Amino-acid PET Versus MRI Guided Re-irradiation in Patients With Recurrent Glioblastoma Multiforme (GLIAA)
|ClinicalTrials.gov Identifier: NCT01252459|
Recruitment Status : Unknown
Verified December 2010 by University Hospital Freiburg.
Recruitment status was: Not yet recruiting
First Posted : December 3, 2010
Last Update Posted : December 16, 2010
|Condition or disease||Intervention/treatment||Phase|
|Recurrent Glioma (Glioblastoma Multiforme)||Radiation: Radiation Therapy||Phase 2|
The higher sensitivity and specificity of amino-acids (L-[methyl-11C]-methionine, MET and O-(2-(1)-Fluoroethyl)-L-tyrosine, FET) positron emission tomography (AA-PET) in the diagnosis of gliomas in comparison to computed tomography (CT) and magnetic resonance imaging (MRI) was demonstrated in many studies and is the rationale for using them in target volume delineation of these tumors. Several clinical trials have demonstrated the significant differences between AA-PET and standard MRI in gross tumor volume (GTV) delineation for treatment planning.
A small prospective study in patients with recurrent high grade gliomas treated with stereotactic fractionated radiotherapy (SFRT) showed a significant improvement in survival when AA-PET or single photon emission tomography (AA-SPECT) were integrated in target volume delineation, in comparison to patients treated using CT/MRI alone (Grosu et al. 2005).
However, there are no randomized studies demonstrating the impact of AA-PET based irradiation treatment on the clinical follow-up in comparison to a traditional MRI/CT based treatment.
The goal of this study is to evaluate the impact of radiotherapy target volume delineation based on AA-PET (new strategy) on the clinical outcome of patients with recurrent glioblastoma (GBM) compared to target volume delineation based on contrast enhanced T1 weighted MRI (T1Gd-MRI) (traditional, established strategy). Concerning therapeutic safety, the topography of recurrence outside the primary target volume as well as the localization of necrosis after the re-irradiation will be determined. All side effects will be assessed by CTCAE version 4.0 and the safety analyses will present the worst grade of acute and late side effect by treatment arm for the whole study period (treatment and follow up). Patients will be asked to complete a quality of life (QoL) questionnaire (as assessed by the E-ORTC QLQ-C15 PAL) in regular time intervals.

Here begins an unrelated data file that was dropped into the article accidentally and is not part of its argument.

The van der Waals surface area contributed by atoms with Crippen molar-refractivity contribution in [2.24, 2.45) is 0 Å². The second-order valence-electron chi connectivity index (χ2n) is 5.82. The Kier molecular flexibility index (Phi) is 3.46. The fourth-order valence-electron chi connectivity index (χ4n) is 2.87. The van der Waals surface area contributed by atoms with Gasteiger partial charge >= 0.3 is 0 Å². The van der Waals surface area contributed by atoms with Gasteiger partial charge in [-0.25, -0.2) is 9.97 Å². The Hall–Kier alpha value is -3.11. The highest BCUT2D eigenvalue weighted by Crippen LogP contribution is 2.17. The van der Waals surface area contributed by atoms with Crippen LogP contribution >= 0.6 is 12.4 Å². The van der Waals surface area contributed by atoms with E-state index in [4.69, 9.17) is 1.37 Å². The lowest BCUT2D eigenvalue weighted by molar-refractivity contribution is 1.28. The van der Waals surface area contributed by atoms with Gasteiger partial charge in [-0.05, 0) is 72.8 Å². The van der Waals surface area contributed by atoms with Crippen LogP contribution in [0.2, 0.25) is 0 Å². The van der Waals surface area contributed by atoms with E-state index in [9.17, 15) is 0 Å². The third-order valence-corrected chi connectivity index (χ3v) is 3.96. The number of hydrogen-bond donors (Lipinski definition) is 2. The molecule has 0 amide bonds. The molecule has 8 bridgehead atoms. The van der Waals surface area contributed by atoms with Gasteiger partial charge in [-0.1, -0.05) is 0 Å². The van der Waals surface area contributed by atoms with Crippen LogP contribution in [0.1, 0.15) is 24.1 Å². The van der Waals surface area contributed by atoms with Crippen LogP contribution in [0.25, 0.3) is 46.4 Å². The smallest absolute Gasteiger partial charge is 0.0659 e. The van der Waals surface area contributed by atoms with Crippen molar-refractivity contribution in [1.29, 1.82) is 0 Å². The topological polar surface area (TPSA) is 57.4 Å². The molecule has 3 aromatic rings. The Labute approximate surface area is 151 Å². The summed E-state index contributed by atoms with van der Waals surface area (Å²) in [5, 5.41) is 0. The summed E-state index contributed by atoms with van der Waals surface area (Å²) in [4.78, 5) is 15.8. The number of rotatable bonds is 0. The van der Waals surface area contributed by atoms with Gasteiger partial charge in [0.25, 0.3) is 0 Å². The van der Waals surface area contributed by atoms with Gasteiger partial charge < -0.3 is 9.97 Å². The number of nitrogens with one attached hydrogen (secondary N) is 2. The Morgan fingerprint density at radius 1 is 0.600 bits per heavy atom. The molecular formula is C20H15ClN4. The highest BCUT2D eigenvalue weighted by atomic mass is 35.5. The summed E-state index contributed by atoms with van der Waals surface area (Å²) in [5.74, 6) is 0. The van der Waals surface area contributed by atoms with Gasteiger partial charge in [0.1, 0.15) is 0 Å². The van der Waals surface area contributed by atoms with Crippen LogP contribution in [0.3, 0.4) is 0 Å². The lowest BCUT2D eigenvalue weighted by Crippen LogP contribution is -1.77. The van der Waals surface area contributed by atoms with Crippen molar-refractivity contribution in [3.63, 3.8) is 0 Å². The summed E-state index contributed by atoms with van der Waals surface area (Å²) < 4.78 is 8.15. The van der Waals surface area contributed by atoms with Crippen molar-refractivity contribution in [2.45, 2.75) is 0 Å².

This will be the first phase II randomized study evaluating the impact of molecular imaging on outcome after radiotherapy in brain tumor patients.
Another goal of the technical part of this study is the development of a standardized physical-technical methodology for the integration of AA-PET and other imaging biomarkers in tumor volume delineation in radiation therapy.
|Study Type :||Interventional (Clinical Trial)|
|Estimated Enrollment :||200 participants|
|Intervention Model:||Parallel Assignment|
|Masking:||None (Open Label)|
|Official Title:||Amino-acid PET Versus MRI Guided Re-irradiation in Patients With Recurrent Glioblastoma Multiforme - a Randomised Phase II Trial|
|Study Start Date :||July 2011|
|Estimated Primary Completion Date :||July 2013|